Leading the pack is McDonald’s. After the United States, France is the chain’s most profitable country, with more than 6 billion euros ($6.5 billion) in sales from over 1,500 restaurants in 2022. France is also the second-biggest market for Burger King, with €1.2 billion in revenue last year.
“France is an El Dorado for American fast-food brands,” said Xavier Expilly, a consultant who helped oversee the French openings of Burger King, Five Guys and others. “Habits are shifting — people are eating faster than before, and they want a different experience,” he noted. “The American chains know how to respond to that need perfectly.”
Krispy Kreme is the latest. At the opening on Wednesday, a D.J. thumped out dance music to the waiting crowd. A red carpet adorned the entrance, while the company’s mascot — a doughnut — bobbled alongside workers handing out fresh glazed goodies to eager patrons.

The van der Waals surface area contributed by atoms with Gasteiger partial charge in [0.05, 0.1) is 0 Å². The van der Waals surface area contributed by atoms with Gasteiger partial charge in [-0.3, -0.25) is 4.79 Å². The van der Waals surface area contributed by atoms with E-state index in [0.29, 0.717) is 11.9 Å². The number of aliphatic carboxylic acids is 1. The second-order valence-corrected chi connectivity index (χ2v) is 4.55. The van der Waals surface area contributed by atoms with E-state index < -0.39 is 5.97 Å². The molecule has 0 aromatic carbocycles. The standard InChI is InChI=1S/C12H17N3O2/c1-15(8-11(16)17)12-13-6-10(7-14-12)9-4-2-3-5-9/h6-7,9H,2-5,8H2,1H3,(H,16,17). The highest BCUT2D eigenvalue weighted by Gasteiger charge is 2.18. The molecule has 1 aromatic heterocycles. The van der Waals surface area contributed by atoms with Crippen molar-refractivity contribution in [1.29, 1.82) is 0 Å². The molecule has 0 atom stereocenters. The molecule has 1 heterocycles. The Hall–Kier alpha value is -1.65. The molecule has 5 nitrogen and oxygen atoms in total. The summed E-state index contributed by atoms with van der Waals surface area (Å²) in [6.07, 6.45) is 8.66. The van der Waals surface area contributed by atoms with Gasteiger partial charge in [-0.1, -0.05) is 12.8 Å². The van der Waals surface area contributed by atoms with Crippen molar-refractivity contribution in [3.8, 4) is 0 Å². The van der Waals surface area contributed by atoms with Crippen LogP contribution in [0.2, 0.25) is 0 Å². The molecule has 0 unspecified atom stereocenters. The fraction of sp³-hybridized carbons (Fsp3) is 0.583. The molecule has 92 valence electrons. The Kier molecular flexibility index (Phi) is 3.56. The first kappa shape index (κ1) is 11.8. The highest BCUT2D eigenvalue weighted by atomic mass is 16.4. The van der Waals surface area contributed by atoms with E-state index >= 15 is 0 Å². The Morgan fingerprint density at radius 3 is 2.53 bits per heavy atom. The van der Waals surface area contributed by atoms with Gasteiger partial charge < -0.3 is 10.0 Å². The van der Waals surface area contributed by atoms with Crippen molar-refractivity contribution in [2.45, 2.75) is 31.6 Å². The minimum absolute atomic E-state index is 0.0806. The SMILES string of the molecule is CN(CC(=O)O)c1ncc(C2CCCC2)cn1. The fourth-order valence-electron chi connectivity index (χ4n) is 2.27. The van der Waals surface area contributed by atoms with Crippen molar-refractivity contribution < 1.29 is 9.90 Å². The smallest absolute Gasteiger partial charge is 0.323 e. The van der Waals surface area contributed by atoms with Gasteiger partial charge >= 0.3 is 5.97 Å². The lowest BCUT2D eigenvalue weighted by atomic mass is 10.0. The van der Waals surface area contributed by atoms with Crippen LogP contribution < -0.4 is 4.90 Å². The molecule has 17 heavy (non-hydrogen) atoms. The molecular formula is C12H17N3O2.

Miguel Calic-Cuere spent the night in front of the store with dozens of fans eager to secure a good place in line. “I hardly slept because it was so cold,” said the 20-year-old student, who kept warm by taking short walks and making friends in the growing crowd. Waiting for the opening “was a moment of solidarity for all of us,” he exclaimed. When the doors finally opened, he found himself the lucky winner of a free box of a dozen Krispy Kremes each month for the next year.
Celia Lea Amarouche, 19, and Marie Besson, 28, were ready to open their wallets after seeing Krispy Kreme cameos in American TV shows that they had watched to improve their English, including “The Simpsons” and popular crime shows. Seeing Kylie Jenner dig into Krispy Kreme doughnuts on TikTok sealed the deal, Ms. Besson said.